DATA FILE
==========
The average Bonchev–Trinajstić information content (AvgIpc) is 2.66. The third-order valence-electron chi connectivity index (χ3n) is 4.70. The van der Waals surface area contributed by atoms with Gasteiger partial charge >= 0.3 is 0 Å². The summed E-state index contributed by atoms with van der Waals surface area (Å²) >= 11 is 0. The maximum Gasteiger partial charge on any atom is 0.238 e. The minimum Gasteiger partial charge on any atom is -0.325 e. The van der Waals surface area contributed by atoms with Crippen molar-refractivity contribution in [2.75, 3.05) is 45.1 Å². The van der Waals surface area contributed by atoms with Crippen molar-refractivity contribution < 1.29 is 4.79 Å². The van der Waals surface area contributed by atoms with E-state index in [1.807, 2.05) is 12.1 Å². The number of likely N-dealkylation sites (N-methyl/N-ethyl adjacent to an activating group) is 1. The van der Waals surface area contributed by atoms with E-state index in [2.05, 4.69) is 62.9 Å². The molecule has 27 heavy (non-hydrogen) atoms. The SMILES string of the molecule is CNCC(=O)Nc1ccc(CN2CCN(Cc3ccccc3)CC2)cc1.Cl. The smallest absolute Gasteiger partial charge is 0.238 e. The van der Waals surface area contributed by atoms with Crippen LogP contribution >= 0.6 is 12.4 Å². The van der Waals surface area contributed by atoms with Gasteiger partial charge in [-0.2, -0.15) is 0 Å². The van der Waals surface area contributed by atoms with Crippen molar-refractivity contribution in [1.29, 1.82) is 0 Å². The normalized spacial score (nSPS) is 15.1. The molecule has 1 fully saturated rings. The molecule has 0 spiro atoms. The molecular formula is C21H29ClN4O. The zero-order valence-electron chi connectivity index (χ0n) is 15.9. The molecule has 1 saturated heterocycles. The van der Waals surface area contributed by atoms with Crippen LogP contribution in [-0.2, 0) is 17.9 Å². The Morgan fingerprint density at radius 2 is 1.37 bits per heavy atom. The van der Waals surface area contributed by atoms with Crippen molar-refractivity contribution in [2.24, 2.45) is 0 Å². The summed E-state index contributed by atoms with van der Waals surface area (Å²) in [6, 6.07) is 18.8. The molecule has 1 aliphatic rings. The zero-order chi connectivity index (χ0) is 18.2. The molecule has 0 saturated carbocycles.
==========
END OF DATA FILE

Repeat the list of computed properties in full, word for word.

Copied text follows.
The average Bonchev–Trinajstić information content (AvgIpc) is 2.66. The third-order valence-electron chi connectivity index (χ3n) is 4.70. The van der Waals surface area contributed by atoms with Gasteiger partial charge >= 0.3 is 0 Å². The summed E-state index contributed by atoms with van der Waals surface area (Å²) >= 11 is 0. The maximum Gasteiger partial charge on any atom is 0.238 e. The minimum Gasteiger partial charge on any atom is -0.325 e. The van der Waals surface area contributed by atoms with Crippen molar-refractivity contribution in [2.75, 3.05) is 45.1 Å². The van der Waals surface area contributed by atoms with Crippen molar-refractivity contribution < 1.29 is 4.79 Å². The van der Waals surface area contributed by atoms with E-state index in [1.807, 2.05) is 12.1 Å². The number of likely N-dealkylation sites (N-methyl/N-ethyl adjacent to an activating group) is 1. The van der Waals surface area contributed by atoms with E-state index in [2.05, 4.69) is 62.9 Å². The molecule has 27 heavy (non-hydrogen) atoms. The SMILES string of the molecule is CNCC(=O)Nc1ccc(CN2CCN(Cc3ccccc3)CC2)cc1.Cl. The smallest absolute Gasteiger partial charge is 0.238 e. The van der Waals surface area contributed by atoms with Crippen LogP contribution >= 0.6 is 12.4 Å². The van der Waals surface area contributed by atoms with Gasteiger partial charge in [-0.2, -0.15) is 0 Å². The van der Waals surface area contributed by atoms with Crippen molar-refractivity contribution in [1.29, 1.82) is 0 Å². The normalized spacial score (nSPS) is 15.1. The molecule has 1 fully saturated rings. The molecule has 0 spiro atoms. The molecular formula is C21H29ClN4O. The zero-order valence-electron chi connectivity index (χ0n) is 15.9. The molecule has 1 saturated heterocycles. The van der Waals surface area contributed by atoms with Crippen LogP contribution in [-0.2, 0) is 17.9 Å². The Morgan fingerprint density at radius 2 is 1.37 bits per heavy atom. The van der Waals surface area contributed by atoms with Crippen molar-refractivity contribution in [2.24, 2.45) is 0 Å². The summed E-state index contributed by atoms with van der Waals surface area (Å²) in [6, 6.07) is 18.8. The molecule has 1 aliphatic rings. The zero-order chi connectivity index (χ0) is 18.2. The molecule has 0 saturated carbocycles.